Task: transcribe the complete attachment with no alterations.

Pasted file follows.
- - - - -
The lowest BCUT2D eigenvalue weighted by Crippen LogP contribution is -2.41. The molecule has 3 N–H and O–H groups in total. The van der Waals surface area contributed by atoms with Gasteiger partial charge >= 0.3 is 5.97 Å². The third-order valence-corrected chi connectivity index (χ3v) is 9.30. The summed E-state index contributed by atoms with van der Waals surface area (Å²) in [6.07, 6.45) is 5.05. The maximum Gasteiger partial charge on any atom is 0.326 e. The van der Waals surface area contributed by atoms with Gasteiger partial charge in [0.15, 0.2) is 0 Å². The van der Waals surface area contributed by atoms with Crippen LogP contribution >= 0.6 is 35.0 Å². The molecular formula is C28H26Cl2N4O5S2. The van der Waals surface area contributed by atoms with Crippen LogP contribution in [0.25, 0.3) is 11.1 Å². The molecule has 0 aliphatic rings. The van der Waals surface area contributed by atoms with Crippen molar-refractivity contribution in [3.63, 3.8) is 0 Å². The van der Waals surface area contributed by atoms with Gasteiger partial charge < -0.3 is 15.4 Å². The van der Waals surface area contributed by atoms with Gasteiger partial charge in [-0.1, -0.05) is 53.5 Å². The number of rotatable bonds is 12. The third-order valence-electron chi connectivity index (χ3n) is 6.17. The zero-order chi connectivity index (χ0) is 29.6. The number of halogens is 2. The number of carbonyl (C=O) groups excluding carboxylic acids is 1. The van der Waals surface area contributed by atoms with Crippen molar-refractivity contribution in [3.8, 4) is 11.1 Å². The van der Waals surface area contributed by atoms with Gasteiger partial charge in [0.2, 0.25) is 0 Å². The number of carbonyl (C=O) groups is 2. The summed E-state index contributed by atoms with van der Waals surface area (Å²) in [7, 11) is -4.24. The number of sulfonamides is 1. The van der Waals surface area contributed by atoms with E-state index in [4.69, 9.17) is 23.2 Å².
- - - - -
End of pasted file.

The lowest BCUT2D eigenvalue weighted by Crippen LogP contribution is -2.41. The molecule has 3 N–H and O–H groups in total. The van der Waals surface area contributed by atoms with Gasteiger partial charge >= 0.3 is 5.97 Å². The third-order valence-corrected chi connectivity index (χ3v) is 9.30. The summed E-state index contributed by atoms with van der Waals surface area (Å²) in [6.07, 6.45) is 5.05. The maximum Gasteiger partial charge on any atom is 0.326 e. The van der Waals surface area contributed by atoms with Gasteiger partial charge in [0.15, 0.2) is 0 Å². The van der Waals surface area contributed by atoms with Crippen LogP contribution >= 0.6 is 35.0 Å². The molecular formula is C28H26Cl2N4O5S2. The van der Waals surface area contributed by atoms with Crippen LogP contribution in [0.25, 0.3) is 11.1 Å². The molecule has 0 aliphatic rings. The van der Waals surface area contributed by atoms with Crippen molar-refractivity contribution in [3.63, 3.8) is 0 Å². The van der Waals surface area contributed by atoms with Gasteiger partial charge < -0.3 is 15.4 Å². The van der Waals surface area contributed by atoms with Gasteiger partial charge in [-0.1, -0.05) is 53.5 Å². The number of rotatable bonds is 12. The third-order valence-electron chi connectivity index (χ3n) is 6.17. The zero-order chi connectivity index (χ0) is 29.6. The number of halogens is 2. The number of carbonyl (C=O) groups excluding carboxylic acids is 1. The van der Waals surface area contributed by atoms with Crippen molar-refractivity contribution in [3.8, 4) is 11.1 Å². The van der Waals surface area contributed by atoms with Gasteiger partial charge in [0.2, 0.25) is 0 Å². The number of carbonyl (C=O) groups is 2. The summed E-state index contributed by atoms with van der Waals surface area (Å²) in [7, 11) is -4.24. The number of sulfonamides is 1. The van der Waals surface area contributed by atoms with E-state index in [4.69, 9.17) is 23.2 Å².